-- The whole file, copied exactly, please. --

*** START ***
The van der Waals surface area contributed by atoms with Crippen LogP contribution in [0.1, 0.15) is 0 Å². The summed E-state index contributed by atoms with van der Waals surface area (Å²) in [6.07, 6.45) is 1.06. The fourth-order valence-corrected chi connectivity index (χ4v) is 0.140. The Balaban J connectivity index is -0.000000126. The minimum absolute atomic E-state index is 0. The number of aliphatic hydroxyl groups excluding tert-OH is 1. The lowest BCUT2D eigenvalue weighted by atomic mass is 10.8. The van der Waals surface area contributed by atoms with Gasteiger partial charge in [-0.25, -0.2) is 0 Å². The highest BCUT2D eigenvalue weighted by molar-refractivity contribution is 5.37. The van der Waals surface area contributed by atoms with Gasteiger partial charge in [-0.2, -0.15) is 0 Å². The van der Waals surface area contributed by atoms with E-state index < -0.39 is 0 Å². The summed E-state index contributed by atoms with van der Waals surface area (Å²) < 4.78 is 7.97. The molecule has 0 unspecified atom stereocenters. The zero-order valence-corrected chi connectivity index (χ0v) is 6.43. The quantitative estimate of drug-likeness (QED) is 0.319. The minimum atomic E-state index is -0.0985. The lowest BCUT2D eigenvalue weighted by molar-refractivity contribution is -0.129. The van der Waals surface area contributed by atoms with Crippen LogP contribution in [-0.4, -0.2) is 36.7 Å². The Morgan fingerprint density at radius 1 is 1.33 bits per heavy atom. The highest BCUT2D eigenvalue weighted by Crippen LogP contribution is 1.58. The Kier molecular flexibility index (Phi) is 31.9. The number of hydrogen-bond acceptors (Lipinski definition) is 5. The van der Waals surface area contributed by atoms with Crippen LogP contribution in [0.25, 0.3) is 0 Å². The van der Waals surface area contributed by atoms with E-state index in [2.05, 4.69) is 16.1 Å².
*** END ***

The van der Waals surface area contributed by atoms with Crippen LogP contribution in [0.1, 0.15) is 0 Å². The summed E-state index contributed by atoms with van der Waals surface area (Å²) in [6.07, 6.45) is 1.06. The fourth-order valence-corrected chi connectivity index (χ4v) is 0.140. The Balaban J connectivity index is -0.000000126. The minimum absolute atomic E-state index is 0. The number of aliphatic hydroxyl groups excluding tert-OH is 1. The lowest BCUT2D eigenvalue weighted by atomic mass is 10.8. The van der Waals surface area contributed by atoms with Gasteiger partial charge in [-0.25, -0.2) is 0 Å². The highest BCUT2D eigenvalue weighted by molar-refractivity contribution is 5.37. The van der Waals surface area contributed by atoms with Gasteiger partial charge in [-0.2, -0.15) is 0 Å². The van der Waals surface area contributed by atoms with E-state index < -0.39 is 0 Å². The summed E-state index contributed by atoms with van der Waals surface area (Å²) < 4.78 is 7.97. The molecule has 0 unspecified atom stereocenters. The zero-order valence-corrected chi connectivity index (χ0v) is 6.43. The quantitative estimate of drug-likeness (QED) is 0.319. The minimum atomic E-state index is -0.0985. The lowest BCUT2D eigenvalue weighted by molar-refractivity contribution is -0.129. The van der Waals surface area contributed by atoms with Crippen LogP contribution in [-0.4, -0.2) is 36.7 Å². The Morgan fingerprint density at radius 1 is 1.33 bits per heavy atom. The highest BCUT2D eigenvalue weighted by Crippen LogP contribution is 1.58. The Kier molecular flexibility index (Phi) is 31.9. The number of hydrogen-bond acceptors (Lipinski definition) is 5. The van der Waals surface area contributed by atoms with Crippen LogP contribution in [0.25, 0.3) is 0 Å². The van der Waals surface area contributed by atoms with E-state index in [2.05, 4.69) is 16.1 Å².